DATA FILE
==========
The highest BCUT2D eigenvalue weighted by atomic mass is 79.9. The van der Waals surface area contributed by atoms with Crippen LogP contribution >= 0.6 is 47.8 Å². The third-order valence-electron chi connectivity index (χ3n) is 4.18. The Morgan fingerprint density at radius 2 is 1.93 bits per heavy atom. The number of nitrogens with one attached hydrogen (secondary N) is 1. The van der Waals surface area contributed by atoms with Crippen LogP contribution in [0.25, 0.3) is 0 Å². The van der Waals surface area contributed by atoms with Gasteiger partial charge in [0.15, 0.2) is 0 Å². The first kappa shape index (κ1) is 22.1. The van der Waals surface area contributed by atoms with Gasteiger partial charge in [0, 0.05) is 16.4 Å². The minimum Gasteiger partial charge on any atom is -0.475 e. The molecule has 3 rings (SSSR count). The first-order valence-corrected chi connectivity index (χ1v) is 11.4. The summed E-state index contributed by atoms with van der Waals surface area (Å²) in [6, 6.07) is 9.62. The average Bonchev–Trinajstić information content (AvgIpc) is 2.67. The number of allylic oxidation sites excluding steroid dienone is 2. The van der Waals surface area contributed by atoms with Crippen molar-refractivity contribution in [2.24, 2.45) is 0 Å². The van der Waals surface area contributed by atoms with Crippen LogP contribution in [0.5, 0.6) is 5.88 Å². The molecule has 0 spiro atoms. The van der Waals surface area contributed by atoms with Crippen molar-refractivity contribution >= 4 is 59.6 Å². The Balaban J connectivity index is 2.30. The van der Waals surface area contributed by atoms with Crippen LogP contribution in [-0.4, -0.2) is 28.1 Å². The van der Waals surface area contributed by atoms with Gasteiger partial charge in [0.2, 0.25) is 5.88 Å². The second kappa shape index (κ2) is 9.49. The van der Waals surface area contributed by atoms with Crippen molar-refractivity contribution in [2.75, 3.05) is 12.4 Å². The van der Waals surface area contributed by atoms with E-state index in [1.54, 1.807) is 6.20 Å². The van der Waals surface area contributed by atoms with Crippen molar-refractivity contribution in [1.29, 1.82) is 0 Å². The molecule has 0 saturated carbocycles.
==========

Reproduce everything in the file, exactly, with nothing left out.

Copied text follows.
The highest BCUT2D eigenvalue weighted by atomic mass is 79.9. The van der Waals surface area contributed by atoms with Crippen LogP contribution >= 0.6 is 47.8 Å². The third-order valence-electron chi connectivity index (χ3n) is 4.18. The Morgan fingerprint density at radius 2 is 1.93 bits per heavy atom. The number of nitrogens with one attached hydrogen (secondary N) is 1. The van der Waals surface area contributed by atoms with Crippen LogP contribution in [0.25, 0.3) is 0 Å². The van der Waals surface area contributed by atoms with Gasteiger partial charge in [0.15, 0.2) is 0 Å². The first kappa shape index (κ1) is 22.1. The van der Waals surface area contributed by atoms with Gasteiger partial charge in [0, 0.05) is 16.4 Å². The minimum Gasteiger partial charge on any atom is -0.475 e. The molecule has 3 rings (SSSR count). The first-order valence-corrected chi connectivity index (χ1v) is 11.4. The summed E-state index contributed by atoms with van der Waals surface area (Å²) in [6, 6.07) is 9.62. The average Bonchev–Trinajstić information content (AvgIpc) is 2.67. The number of allylic oxidation sites excluding steroid dienone is 2. The van der Waals surface area contributed by atoms with Crippen molar-refractivity contribution in [2.24, 2.45) is 0 Å². The van der Waals surface area contributed by atoms with Crippen LogP contribution in [0.5, 0.6) is 5.88 Å². The molecule has 0 spiro atoms. The van der Waals surface area contributed by atoms with Crippen molar-refractivity contribution >= 4 is 59.6 Å². The Balaban J connectivity index is 2.30. The van der Waals surface area contributed by atoms with Crippen LogP contribution in [-0.4, -0.2) is 28.1 Å². The van der Waals surface area contributed by atoms with Gasteiger partial charge in [0.2, 0.25) is 5.88 Å². The second kappa shape index (κ2) is 9.49. The van der Waals surface area contributed by atoms with Crippen molar-refractivity contribution in [2.75, 3.05) is 12.4 Å². The van der Waals surface area contributed by atoms with E-state index in [1.54, 1.807) is 6.20 Å². The van der Waals surface area contributed by atoms with Crippen molar-refractivity contribution in [1.29, 1.82) is 0 Å². The molecule has 0 saturated carbocycles.